For purpose of clarity, I herein below set out the relevant Rules referred to by the parties.
Order 3 Rule 2 (1).
ýAll Civil Proceedings commenced by writ of summons shall be accompanied by;
?(a) Statement of claim.
(b) List witnesses to be called at the trial
(c) Written statements on oath of the witnesses, and
(d) Copies of every document to be relied on at the trial.ý
Order 15 Rule 1 (1):
ýA statement of claim shall include the relief or remedy to which a Claimant claims to be entitled.ý
Sub Rule (2):
ýA Defendant shall file his statement of defence, set off or counter-claim, if any not later than 42 days after service on him of the Claimantýs originating process and accompanying documents. A counterclaim
shall have the same effect as a cross action, so as to enable the Court pronounce a final judgment in the same proceedings. A set off must be specifically pleaded.
?Sub Rule (3):
ýA Claimant shall within 14 days of service of the statement of defence and counterclaim if any, file his reply, if any to such defence or counterclaim.ý
Order 17 Rule 1:
ýThe statement of defence shall be a statement in summary form and shall be supported by copies of documentary evidence, list of witnesses and their written statement on oath.
Order 18 Rule 1:
FILING OF REPLY
Where the Claimant desires to make a reply, he shall file it within 14 days from the service of the defence.ý
ýWhere a counterclaim is pleaded a reply thereto is called counterclaim and shall be subjected to the Rules applicable to defences.ý
Order 32 Rule 1 (3):
ýThe oral examination of a witness during his evidence in chief shall be limited to confirming his written deposition and tendering in evidence all disputed documents or other exhibits referred to in the deposition.
Order 15 Rule 17 (2):
"Wherein an action for libel or slander, the Defendant pleads that any of the words or matter complained of are fair comment on a matter of public interest or were published upon privilege occasion, the Claimant shall if he intends to allege that the Defendant was actuated by malice, deliver a reply giving particulars of the facts and matters from which malice is to be inferred."
The wordings of the above set out Rules are clear and unambiguous as to their true intent and purpose. Order 3 Rule 2 state unequivocally what shall accompany a statement of claim while Order 17 Rule 1 also state what are to accompany a statement of defence.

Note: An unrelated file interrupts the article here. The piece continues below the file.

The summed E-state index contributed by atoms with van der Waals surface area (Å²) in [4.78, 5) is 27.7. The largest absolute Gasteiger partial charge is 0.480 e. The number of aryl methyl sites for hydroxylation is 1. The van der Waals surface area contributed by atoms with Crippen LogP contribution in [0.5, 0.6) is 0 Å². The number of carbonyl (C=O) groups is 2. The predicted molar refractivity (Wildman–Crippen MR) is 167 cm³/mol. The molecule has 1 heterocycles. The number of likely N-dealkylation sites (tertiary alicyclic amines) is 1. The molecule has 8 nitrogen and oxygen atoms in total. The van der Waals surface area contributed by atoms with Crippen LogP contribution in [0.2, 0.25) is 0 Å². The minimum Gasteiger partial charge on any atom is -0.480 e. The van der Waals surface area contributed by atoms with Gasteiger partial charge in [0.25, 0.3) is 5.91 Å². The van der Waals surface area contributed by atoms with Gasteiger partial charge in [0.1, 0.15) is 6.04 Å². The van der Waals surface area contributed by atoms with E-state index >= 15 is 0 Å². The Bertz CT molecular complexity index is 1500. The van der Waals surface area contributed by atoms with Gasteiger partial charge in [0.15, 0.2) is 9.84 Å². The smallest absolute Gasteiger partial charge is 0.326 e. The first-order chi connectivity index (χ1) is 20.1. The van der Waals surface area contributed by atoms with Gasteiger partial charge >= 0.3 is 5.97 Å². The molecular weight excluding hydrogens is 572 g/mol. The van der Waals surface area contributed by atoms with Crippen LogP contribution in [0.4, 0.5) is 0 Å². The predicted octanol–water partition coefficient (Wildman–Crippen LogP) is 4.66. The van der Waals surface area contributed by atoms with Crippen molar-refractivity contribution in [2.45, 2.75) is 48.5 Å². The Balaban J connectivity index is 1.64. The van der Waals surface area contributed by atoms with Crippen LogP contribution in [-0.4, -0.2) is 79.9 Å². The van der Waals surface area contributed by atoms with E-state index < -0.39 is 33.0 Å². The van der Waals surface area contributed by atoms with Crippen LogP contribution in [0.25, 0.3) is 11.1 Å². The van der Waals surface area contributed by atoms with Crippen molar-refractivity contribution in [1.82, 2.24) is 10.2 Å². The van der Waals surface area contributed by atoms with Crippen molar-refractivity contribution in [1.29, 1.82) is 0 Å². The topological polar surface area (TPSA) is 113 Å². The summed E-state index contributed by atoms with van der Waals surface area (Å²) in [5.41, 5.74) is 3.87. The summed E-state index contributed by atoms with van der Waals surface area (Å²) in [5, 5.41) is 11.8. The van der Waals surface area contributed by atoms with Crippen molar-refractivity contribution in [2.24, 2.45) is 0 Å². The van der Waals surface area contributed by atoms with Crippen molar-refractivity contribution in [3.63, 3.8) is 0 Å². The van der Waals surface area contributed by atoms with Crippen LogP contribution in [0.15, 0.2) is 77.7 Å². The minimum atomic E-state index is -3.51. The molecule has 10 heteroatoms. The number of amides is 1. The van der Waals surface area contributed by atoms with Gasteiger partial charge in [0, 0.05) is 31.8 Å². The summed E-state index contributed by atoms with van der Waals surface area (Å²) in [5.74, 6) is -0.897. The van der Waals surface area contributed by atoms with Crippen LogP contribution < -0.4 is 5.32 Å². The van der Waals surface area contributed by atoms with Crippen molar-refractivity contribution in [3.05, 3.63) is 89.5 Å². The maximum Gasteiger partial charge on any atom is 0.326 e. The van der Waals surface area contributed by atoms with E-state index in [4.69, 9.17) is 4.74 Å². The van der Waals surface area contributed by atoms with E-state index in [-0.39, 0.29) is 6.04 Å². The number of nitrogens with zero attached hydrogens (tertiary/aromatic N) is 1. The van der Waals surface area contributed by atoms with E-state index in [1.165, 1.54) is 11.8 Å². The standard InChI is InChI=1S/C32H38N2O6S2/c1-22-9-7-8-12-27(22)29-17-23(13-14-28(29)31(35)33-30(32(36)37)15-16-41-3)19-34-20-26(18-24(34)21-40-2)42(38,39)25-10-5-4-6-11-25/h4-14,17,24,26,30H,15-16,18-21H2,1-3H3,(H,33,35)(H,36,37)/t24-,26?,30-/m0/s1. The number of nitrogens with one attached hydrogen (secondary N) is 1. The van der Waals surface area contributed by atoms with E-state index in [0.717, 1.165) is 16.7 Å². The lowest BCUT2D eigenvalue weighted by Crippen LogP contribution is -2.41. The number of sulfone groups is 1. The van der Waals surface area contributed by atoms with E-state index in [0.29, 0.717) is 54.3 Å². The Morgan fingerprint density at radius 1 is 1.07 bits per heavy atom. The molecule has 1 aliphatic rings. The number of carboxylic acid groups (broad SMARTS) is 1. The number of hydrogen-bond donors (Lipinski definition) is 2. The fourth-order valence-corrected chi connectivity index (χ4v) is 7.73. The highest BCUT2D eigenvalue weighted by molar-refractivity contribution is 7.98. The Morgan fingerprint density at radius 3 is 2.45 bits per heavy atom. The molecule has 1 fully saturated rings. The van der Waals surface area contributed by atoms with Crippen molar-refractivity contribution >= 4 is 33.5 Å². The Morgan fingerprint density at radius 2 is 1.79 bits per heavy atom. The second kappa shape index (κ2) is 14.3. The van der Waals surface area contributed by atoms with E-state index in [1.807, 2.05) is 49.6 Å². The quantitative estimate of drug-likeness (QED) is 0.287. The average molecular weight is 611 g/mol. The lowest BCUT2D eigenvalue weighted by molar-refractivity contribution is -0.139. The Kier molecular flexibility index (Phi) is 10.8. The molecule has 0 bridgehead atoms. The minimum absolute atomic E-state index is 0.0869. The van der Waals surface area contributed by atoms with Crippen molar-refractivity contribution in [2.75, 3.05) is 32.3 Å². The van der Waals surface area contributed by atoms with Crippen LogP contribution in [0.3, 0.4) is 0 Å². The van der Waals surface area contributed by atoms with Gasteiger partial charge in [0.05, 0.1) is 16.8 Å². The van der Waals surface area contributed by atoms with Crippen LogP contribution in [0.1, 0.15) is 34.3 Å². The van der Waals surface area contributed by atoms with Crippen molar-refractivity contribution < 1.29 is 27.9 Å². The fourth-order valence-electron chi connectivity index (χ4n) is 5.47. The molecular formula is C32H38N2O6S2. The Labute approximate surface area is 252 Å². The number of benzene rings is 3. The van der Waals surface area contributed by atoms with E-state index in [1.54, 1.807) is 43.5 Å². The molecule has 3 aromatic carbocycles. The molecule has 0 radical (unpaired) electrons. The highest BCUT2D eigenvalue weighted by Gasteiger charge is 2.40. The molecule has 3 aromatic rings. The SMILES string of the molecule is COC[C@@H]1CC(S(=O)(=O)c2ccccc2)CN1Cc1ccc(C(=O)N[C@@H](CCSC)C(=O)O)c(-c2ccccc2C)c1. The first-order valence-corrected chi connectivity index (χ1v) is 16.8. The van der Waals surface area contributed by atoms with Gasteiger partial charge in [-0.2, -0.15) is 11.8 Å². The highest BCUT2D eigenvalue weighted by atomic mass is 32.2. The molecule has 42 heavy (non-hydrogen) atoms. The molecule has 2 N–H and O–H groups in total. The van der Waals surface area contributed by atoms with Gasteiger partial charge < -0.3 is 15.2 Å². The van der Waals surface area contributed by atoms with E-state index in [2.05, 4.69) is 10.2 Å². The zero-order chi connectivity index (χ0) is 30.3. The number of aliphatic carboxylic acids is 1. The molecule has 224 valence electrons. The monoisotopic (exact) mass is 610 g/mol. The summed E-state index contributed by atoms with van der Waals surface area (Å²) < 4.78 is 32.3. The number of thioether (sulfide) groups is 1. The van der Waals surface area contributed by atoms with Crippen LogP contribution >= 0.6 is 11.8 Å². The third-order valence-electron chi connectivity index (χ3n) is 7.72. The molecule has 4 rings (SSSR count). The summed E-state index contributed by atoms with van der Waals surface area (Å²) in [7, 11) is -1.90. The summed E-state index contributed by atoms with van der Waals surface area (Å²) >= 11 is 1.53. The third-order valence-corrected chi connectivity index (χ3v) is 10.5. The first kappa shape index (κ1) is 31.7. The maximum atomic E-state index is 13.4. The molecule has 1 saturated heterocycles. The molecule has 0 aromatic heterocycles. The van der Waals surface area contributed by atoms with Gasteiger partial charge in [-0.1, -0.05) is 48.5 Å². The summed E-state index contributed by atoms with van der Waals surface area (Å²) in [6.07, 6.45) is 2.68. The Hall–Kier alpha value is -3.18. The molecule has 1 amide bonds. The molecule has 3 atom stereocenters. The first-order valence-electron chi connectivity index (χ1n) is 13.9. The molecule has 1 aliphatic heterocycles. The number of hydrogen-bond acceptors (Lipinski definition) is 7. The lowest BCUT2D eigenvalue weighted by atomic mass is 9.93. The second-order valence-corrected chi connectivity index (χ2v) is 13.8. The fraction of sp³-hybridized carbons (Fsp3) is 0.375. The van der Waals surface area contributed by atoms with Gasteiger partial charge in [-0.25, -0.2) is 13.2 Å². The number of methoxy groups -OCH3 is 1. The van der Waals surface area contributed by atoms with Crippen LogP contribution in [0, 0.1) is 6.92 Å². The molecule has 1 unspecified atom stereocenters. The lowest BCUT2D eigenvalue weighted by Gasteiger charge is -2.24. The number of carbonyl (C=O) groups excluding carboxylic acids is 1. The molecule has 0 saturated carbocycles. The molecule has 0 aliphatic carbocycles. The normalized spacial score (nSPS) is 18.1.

Order 18 Rule 1 and 2 which deals with filing of reply to a statement of defence or counterclaim did not go further than requiring a Claimant who wants to file a reply to do so within 14 days from the service of the defence.
While Orders 3 and 17 specifically provided for what processes shall accompany a statement of claim or defence respectively, Order 18, which deals with reply to statement of defence did not require that any process or document shall accompany such reply.
What is more, Order 15 Rule 17 (2) provided that if in an action for libel or slander a Defendant pleads fair comment of qualified privilege, Claimant who wants to show that the Defendant was activated by express malice shall file a reply giving particulars of the facts and matters from which such malice is to be inferred.
The said Order 15 Rule 17 (2) did not provide for filing of any further document, list of witnesses or witness statements on oath I am therefore of the mind that if such were intended, it would have been expressly provided for as was done in Orders 3 and 17 of the said Rules of the Lagos State High Court 2004.
Where the words in a statute are clear and unambiguous, they ought to be accorded their simple grammatical interpretation. See ADEWUMI v. A.G. EKITI STATE (2002) 2 NWLR (PT 751) 494; FAWEHIMI v. I.G.P (2000) 7 NWLR (PT 665)481; IFEZIME v. MGBADUGHA (1984) 1 SCNLR 427. In AG ANAMBRA STATE v. AG FEDERATION Supra also referred to by the Respondents'?? counsel, the Supreme Court per MUKTAR J.S.C. (as she then was) held inter alia at page 219 to 220 and 221 as follows:-
"This Court has held over and over again that law should be given their correct and grammatical interpretation. The provision of law should be viewed in its simple form and interpreted within its ambit, and no extraneous matters should be introduced to it to give it a meaning different from what the legislator intended it to be. If such happens, then the law will be wrongly construed, and its purpose will fall outside the intendment of the legislator. I have produced the various definitions of the word "??dispute"?? above. The authors of Halsbury Statutes of England third Edition volume 32 encapsulated the principles of the consideration of words in statutes on pages 364 and 365 thus:-
"The golden rule is that the words of an Act are prima facie to be given their ordinary and natural meaning, or, as is sometimes said, their popular meaning. See St John, HAmstood, Vestry v. Cotton (1886) 12 App. Cas 1 page 6 per Lord Halsbury, L.C Wokes v. Don Castar Amalpamated Collieries Ltd (1940) A.C 1014 (1940) 3 All ER 549 at page 1022 and pages 553 respectively, per Viscount Simon, L.G. The rule has been in existence for many years and the classical statement of it is contained in
the judgment of Wensley Dale in Grey v. Pearson (1857), where he said;
"??In construing wills and indeed statutes, and all written instruments, the grammatical and ordinary sense of the words is to be adhered to, unless that would lead to some absurdity, or some repugnance or inconsistency with the rest of the instrument, in which case the grammatical and ordinary sense of the words may be modified so as to avoid that absurdity or inconsistency but no further."
"??If the words of an Act are clear and explicit, they themselves are the best evidence of the intention of the legislature and no reference may be made to other sources of information."